Nathalie Bachand, Conseil des arts du Canada
Mécanismes entropiques et appareils remodelés : Michel de Broin et l’inconscient technologique
Daniel Sherer, Musée d’art contemporain de Montréal
Les châteaux de sable
Michel de Broin, Inter, art actuel #130
Entre le possible et l’impossible
Nathalie de Blois, Musée national des beaux arts du Québec
Sculpture of Steel, City of Nerves
Bernard Schütze, Espace art actuel
Michel de Broin at Bitform Gallery
Darren Jones, Artforum
Michel de Broin
Bryne McLaughlin, Art in America
Disruption From Within
Rodney LaTourelle, Plug-In ICA
La disspiation sur le virage
Laetitia Chauvin, Esse
A Logic of Being Against?
Bernard Lamarche, Parachute
Michel de Broin, Etienne Zack, Mass MoCA
Michel de Broin BMO Project Room
Bryne McLaughlin, Canadian Art
Montreal’s Retired Metro Cars Are Staying Busy
Mark Byrnes, City Lab
Where is Michel de Broin?
Anne Schreiber, Art Net Magazine
Interview with Michel de Broin
Regine, We Make Money Not Art
Une oeuvre monumentale
Éric Clément, La Presse
Construire des chateaux… Dans le ciel de Toronto
Éric Clément, La Presse
Michel de Broin: une oeuvre publique à sauver
Éric Clément, La Presse
Castles Made of Sand
Bryne McLaughlin, BMO project Space
Le vivre ensemble
Annie Gérin, Presses de l’Université Laval
Un électron libre aux confins des genres
Jérôme Delgado, Le Devoir
Danger awakens the senses: An interview
Oli Sorenson, MKOS
Un Michel de Broin un brin solennel mais redoutable
Benedicte Ramade, Zéro deux
Bright Matter
Sarah Milroy, Canadian Art Magazine
Michel de Broin
John K Grande, Border Crossings magazine
Cities of Light
Bryne McLaughlin, Canadian Art Magazine
Michel de Broin: From Mad Scientist to Pied Piper
Shannon Anderson, Canadian Art
Une éternelle semence
Jérôme Delgado, Le Devoir
Michel de Broin at Mercer Union
Alex Snukal, Uncubed Magazine
Énergie réciproque
Bénédicte Ramade, MacVal
Pièces à conviction
Marie-Ève Charron, Le Devoir
Neue Heimat
Bernard Schutze, Berlinische Galerie
L‘art comme conspiration
Jean-Ernest Joos, ETC Montréal
Propulsion and entropy
Bernard Schutze, C-Magazine
Reverse Entropy
Thomas Wulfen, Kunstlerhaus Bethanien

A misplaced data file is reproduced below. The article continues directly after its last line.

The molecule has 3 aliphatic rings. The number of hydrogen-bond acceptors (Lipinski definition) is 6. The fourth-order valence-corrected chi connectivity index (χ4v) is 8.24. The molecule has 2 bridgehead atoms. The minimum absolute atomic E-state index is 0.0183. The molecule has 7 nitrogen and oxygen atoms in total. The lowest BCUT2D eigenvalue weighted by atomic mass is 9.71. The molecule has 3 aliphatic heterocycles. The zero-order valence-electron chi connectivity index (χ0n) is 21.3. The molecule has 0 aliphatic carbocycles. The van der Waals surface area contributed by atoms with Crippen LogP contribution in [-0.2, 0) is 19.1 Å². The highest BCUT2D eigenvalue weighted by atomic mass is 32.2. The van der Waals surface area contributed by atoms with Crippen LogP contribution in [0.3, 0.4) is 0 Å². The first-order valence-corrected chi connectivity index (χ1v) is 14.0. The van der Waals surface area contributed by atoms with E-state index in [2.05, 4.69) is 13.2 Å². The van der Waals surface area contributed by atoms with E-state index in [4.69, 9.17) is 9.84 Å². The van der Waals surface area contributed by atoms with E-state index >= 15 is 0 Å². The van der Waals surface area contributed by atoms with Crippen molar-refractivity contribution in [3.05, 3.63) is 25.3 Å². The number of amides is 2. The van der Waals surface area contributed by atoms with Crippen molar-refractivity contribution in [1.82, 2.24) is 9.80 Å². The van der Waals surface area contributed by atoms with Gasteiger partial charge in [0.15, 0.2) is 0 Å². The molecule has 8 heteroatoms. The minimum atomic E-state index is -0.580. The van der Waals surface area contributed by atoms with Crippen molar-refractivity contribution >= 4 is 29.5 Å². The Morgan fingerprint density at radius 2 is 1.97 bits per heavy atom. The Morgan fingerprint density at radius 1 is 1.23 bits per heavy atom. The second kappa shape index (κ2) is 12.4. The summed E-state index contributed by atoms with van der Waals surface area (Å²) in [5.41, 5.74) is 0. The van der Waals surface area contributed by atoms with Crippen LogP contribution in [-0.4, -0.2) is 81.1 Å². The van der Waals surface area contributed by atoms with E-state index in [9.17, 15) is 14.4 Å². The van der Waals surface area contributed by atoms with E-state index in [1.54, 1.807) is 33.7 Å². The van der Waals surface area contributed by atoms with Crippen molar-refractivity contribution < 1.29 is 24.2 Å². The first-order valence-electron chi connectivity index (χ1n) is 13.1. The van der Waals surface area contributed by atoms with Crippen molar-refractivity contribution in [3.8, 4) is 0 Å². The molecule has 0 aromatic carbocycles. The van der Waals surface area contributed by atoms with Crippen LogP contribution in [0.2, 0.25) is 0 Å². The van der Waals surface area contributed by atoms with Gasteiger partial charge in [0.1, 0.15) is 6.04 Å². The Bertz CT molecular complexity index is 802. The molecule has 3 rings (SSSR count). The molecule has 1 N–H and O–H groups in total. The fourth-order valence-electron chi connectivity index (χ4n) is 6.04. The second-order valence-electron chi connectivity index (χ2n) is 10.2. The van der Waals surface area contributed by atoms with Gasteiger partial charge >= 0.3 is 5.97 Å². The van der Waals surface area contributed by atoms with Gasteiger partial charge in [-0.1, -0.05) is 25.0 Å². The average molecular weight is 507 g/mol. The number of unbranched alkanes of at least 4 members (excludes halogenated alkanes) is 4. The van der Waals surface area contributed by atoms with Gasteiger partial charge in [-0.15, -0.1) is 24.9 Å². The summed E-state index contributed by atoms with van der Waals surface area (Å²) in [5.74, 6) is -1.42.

Objeux pour Objoies: l’attrait de l’imprévisible
Stephen Wright, Semaine
Épater la Galerie
Jean-Ernest Joos, Villa Merkel
L’espace public mis à nu par l’artiste même
Jean-Philippe Uzel, Spirale
André-L. Paré, Etc. Magazine

Reverse Entropy, Thomas Wulfen

Kunstlerhaus Bethanien

In the late nineteenth century, the American mathematician and physicist Josiah Willard Gibbs published several treatises under the title‚ On the Equilibrium of Heterogeneous Substances‘ in the‚ Transactions of the Connecticut Academy of Arts and Sciences‘. Here Gibbs first described entropy as a physical unit. Entropy is a quantitative measure of the distribution of energy and matter. In nature high-entropy, disorderly states are more likely to occur than low-entropy, orderly ones. An orderly system is bound to transform into a disorderly one sooner or later, whereas disordernever spontaneously changes into order. Spontaneous processes, commonly called ‘irreversible‘, always produce entropy, while reversible processes do not partake in the production of the overall entropy and therefore do not unfold spontaneously.

Michel de Broin’s work has a double-fold affinity with the issue of entropy. As with the concept of entropy, one may differentiate between energy and information. At the level of information, a subtle value can be made out in Michel de Broin’s sculptural works by the eye of the beholder – it realises that the given sculptural form contains identifiable elements. The combination of these single elements produces a new, different form, which in turn might be identified as well. This identification, however, succeeds only in part since the information gained from the firstly achieved identification process is always at odds with the result from the second identification process. And vice versa. Though synonymous with low entropy, the identification of the known element thus blurs the reception of high entropy as the newly perceived information.

Looking at Michel de Broin’s oeuvre, we think we know what sculpture is but the individual work factually subverts and disappoints our expectation. For want of a word that would make us understand this deceitful disappointment, I propose to use the artefact ‘yportne’. This term could also be applied to the work entitled ‘Keep on smoking‘ (2006) – a bicycle with an exhaust pipe, which releases smoke while one is pedaling. This sculpture could have been a prop designed for Buster Keaton. Its effect unfolds from an obvious contradiction: ecology versus waste of energy. This may also be understood in light of the paradox of reverse entropy, already contained in yportne. It comes as no surprise that Michel de Broin is able to pair his bicycle-cum-exhaust with a car lacking precisely that: In his ‘Shared Propulsion Car‘ (2005), four individuals could together pedal the motor-less big American car around the city. With this pedal driven vehicle, De Broin influenced the traffic in New York – reverse entropy. The sculpture simulates functionality, yet it functions as well. If possible, one should contemplate Michel de Broin’s works literally from the rear – just as the word ‘yportne’ may also be read the other way around.